Sunday 15 July 2012

Clipping (shearing) season 2012

Just incase some of you aren't aware it has been somewhat unseasonal this summer, yes, I know we live on an island which throws a variety of weather our way but........... not rain ALL the time. It would seem it has become a permanent feature, that wet stuff in what ever form it fancies. There has been wet, piss wet, very wet, wetter than wet then the wets we daren't mention in case children are listening, sometimes there has been the not so wets or even just the damp wetness. It is quite safe to say though that in a 24 hour period there has indeed been some form of wetness. Unless that is you live in the Western Isles of Scotland, now those poor souls are suffering a drought and yet they live in an area I always believed was a wet one - nowt like the idiosyncrasies of the good ol' British weather is there?

All this wetness has been causing grief, those that work outdoors, tend to stock are sick to the back teeth of wearing wellies and waterproofs day in day out. Stock are also getting sick of being wet all the time. The grass is growing BUT it also needs harvesting, again a problem when ground is waterlogged. Sheep need clipping, their coats need removing, a job which is preferable to do when the fleece is dry, packing it into wool sheets when wet will encourage it to mould and the price received for the product will be less should the product be damaged.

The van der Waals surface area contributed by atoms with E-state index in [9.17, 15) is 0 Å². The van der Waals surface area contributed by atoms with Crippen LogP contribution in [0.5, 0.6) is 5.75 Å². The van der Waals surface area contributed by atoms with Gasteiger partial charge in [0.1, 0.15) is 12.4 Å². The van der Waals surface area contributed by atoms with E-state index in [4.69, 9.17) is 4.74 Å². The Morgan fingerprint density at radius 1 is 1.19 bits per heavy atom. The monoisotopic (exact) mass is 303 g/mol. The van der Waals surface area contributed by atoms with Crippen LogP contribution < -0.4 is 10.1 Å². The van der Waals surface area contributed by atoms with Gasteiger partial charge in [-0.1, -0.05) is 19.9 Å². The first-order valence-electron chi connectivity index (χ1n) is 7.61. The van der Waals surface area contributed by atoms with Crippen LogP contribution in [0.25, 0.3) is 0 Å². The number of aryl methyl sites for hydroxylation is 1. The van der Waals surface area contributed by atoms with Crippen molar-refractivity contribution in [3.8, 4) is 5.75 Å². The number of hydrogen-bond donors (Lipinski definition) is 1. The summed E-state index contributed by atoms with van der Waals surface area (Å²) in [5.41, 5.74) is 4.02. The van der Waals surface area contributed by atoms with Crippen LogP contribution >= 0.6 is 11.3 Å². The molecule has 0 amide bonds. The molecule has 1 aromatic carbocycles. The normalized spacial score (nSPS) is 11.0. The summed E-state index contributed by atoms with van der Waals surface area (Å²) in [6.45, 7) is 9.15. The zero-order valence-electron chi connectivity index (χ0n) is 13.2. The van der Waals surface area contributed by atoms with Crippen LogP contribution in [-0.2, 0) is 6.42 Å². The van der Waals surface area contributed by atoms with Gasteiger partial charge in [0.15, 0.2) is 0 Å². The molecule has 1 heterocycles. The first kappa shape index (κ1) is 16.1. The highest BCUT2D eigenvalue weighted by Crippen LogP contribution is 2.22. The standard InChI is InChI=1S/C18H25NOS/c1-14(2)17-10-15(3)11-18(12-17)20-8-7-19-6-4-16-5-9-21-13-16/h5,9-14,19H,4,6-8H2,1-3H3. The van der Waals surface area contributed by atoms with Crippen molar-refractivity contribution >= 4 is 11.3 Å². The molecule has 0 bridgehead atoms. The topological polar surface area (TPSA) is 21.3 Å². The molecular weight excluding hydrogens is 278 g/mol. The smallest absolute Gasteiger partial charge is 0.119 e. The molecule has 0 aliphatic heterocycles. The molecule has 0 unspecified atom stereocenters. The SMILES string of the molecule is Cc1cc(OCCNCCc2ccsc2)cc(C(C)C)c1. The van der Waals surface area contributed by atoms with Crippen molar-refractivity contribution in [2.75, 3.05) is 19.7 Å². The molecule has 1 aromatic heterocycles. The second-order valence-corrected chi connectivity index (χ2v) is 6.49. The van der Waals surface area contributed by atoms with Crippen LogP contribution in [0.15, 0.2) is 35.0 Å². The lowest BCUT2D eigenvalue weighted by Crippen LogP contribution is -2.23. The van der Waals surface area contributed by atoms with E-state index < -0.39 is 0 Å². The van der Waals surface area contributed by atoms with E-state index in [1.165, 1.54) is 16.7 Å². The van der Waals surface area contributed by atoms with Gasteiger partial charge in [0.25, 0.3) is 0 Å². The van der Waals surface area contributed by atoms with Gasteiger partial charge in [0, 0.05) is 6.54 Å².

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The good news is sheep have been queuing up
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Blackies and Cheviots have been waiting patiently for their annual haircut. Probably held in fields for longer than usual waiting for a break in the weather to allow them to be housed dry or dryish.
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Patience pays off and clipping commences.

It has to be said that the season has been a slow one, desperation has lead to sheep being clipped wet, many have been clipped damp and there are many, many more still waiting to get clipped. Here we are in the middle of July and Shep is 1,000 sheep behind on last year, they're still out there, they are still carrying their full fleeces, it just hasn't been possible to attend to their needs yet. Organisation has gone out of the window this year, whoever gets sheep housed first seems to be the ones who get their sheep shorn.
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Quite arty I think - 'washing lines' full of fleeces, that's the way forward, dry the wool off the sheeps back!
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Unfortunately a great deal of room is needed to hang a few fleeces up and some fleeces such as those off a cheviot or texel tend not to hold their shape like these fleeces off a blackie and are not suitable for hanging off a line, they just fall to pieces which is a tad inconvenient of them on a year such as this. Shep is mightly relieved that she doesn't clip the number of sheep she used to do, planning and organisation is a nightmare as it is with out the added complication of a good few thousand to clip. But regardless, we are getting there, it may be a long shearing season but they will all get done eventually.


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